The Non-Perks of Living in a Small Town
We all know where everything is. Not by location. By senses.
That little store that smells like stale cigarettes and always has a stray dog they feed outside.
The park that everyone knows because of what it has, not the name.
There's always a McDonald's that has a broken ice cream machine and a dozen wrong orders.
There's not much to do for kids: a run-down roller skating rink, a skate park that smells like pot and is full of people who think they're cool when they're not, and the occasional festival or parade.
Walmart parking lot at night is the favorite hangout of barely-adults with their loud cars and smoking cigarettes like they're illegal.
Cows and horses are everywhere, poor farmers trying to make a living.
The schools are crowded because they can't afford more room or even new books. The walls are a boring white and the floors are dirty from dip spit and garbage. You are expected to mind your manners and fall in line when you are told.
Everyone knows a lot of people, and everyone knows how to describe to get places, by what surrounds them. The majority of people barely make enough to survive and have to get help for food. Drugs run rapidly as people try to fill a void that they can never fill. Children are running around while their parents are high out of their heads.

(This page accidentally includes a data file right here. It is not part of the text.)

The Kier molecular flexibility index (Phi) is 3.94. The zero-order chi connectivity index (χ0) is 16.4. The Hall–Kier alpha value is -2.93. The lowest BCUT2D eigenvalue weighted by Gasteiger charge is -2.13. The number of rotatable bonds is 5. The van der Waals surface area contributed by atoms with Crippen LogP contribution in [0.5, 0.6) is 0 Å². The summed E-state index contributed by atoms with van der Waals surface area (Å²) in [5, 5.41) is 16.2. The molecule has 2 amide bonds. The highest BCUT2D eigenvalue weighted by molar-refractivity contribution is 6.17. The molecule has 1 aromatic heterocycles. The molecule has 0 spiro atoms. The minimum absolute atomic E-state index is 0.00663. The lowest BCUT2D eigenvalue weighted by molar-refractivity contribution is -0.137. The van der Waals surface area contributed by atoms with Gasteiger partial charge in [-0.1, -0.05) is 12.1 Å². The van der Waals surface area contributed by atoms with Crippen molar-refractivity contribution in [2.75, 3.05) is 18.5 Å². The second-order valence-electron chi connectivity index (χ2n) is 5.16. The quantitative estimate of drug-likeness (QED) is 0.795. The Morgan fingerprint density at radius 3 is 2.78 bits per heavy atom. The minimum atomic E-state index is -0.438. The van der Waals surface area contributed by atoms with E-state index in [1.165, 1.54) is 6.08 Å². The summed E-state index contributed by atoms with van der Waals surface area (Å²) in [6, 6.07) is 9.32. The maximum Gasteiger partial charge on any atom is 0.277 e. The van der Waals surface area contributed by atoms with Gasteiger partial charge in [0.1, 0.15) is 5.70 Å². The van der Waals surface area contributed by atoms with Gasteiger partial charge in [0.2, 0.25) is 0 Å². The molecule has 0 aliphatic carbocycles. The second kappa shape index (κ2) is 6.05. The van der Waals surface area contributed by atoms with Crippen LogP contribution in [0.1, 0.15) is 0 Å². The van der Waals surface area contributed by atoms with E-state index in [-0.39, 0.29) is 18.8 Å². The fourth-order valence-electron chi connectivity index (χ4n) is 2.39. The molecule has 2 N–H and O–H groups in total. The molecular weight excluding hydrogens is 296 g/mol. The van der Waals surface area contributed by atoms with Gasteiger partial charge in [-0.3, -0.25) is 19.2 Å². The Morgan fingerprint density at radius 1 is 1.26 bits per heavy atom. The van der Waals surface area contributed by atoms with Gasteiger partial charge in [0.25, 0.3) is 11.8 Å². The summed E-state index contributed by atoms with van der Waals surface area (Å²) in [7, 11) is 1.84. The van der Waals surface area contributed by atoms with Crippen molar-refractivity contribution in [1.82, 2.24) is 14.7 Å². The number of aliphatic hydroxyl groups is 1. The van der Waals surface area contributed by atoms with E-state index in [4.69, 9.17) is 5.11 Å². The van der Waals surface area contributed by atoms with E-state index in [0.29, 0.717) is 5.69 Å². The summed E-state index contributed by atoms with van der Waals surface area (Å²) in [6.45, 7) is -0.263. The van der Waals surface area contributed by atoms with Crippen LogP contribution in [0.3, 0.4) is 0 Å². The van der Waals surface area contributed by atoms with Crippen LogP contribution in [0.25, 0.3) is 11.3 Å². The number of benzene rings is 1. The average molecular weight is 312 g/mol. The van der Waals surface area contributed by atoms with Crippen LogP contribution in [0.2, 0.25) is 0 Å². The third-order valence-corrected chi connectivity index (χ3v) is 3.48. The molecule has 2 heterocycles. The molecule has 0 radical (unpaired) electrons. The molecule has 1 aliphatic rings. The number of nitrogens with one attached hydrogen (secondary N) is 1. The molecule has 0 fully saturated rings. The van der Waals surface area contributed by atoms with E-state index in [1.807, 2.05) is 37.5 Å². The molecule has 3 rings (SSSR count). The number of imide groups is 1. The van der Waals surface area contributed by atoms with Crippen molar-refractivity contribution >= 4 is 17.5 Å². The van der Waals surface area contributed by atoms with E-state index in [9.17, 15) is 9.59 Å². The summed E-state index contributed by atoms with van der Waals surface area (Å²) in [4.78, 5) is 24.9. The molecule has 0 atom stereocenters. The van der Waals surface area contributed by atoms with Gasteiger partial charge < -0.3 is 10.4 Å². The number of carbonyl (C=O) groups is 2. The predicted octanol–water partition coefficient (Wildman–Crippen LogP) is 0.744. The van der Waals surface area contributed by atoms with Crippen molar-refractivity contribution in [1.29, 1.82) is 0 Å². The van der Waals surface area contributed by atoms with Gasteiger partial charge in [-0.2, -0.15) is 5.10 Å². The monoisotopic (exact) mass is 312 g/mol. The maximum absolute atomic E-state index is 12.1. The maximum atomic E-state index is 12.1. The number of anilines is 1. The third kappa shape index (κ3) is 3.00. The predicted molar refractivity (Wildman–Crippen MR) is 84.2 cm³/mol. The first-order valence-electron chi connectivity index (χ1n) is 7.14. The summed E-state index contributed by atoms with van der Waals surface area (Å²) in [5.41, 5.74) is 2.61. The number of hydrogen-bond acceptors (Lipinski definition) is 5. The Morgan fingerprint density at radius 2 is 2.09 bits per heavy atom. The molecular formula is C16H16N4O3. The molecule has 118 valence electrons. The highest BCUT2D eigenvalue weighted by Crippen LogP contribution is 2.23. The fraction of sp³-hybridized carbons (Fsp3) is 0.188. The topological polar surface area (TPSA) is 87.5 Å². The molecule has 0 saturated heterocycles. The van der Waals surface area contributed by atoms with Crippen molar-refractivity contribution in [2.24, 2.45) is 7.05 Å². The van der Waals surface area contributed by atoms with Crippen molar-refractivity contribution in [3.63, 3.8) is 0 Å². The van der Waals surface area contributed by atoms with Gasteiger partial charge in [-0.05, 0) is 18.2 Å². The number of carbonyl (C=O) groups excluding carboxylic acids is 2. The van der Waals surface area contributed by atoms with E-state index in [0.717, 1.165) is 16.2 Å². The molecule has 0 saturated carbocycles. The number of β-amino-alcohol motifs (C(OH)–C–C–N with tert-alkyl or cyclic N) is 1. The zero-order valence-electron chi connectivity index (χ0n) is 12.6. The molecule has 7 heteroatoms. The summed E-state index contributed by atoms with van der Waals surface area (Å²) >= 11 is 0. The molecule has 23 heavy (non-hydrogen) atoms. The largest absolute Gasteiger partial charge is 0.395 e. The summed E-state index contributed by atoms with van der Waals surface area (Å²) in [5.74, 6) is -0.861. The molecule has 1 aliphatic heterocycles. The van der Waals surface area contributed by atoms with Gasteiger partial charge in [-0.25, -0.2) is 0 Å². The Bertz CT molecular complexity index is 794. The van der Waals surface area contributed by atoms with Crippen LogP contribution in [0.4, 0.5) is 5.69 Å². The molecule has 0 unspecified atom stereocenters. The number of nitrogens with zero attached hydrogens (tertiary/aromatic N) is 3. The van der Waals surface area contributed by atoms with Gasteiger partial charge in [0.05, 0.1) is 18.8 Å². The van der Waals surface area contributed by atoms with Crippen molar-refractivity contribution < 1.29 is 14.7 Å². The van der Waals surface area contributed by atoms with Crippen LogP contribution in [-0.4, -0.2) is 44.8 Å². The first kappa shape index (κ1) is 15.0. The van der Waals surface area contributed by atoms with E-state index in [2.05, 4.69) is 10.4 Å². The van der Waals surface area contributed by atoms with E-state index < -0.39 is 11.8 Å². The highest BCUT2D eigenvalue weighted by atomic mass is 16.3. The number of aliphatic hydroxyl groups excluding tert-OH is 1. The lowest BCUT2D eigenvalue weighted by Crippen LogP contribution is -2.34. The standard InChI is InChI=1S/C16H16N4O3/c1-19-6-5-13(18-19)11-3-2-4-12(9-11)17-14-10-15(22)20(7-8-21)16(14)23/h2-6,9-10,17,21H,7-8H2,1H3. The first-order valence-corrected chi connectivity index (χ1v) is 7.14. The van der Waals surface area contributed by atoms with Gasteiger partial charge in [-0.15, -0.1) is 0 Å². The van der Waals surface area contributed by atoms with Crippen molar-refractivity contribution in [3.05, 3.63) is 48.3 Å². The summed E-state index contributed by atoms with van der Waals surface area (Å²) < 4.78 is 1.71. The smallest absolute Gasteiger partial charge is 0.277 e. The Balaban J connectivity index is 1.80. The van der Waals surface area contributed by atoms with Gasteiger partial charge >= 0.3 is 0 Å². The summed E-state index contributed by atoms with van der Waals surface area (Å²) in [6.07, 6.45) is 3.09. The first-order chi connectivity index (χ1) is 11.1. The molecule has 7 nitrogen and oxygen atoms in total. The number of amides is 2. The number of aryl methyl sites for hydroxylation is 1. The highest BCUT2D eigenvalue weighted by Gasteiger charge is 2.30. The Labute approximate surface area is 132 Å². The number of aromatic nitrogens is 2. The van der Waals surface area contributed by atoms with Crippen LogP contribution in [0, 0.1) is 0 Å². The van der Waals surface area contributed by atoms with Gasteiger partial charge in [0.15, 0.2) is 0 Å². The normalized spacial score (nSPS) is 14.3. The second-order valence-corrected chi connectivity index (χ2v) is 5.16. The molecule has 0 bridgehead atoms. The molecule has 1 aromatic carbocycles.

Almost everyone has a gun in their home, legal or not. No one can afford a security system, they can barely afford to live.
There's a movie theater that barely anyone goes to. They never have any snacks, the popcorn is all they have. The theater floors are dirty and worn down after the years of garbage and soda spilled. When you watch a movie, it's probably just you watching, but they play the movie anyway.
The highest paying jobs are either with a college degree or in a factory working 12-hour shifts. People work their lives away for nothing. They never get to travel or take time off. They work to live, and if they stop working,
they can't live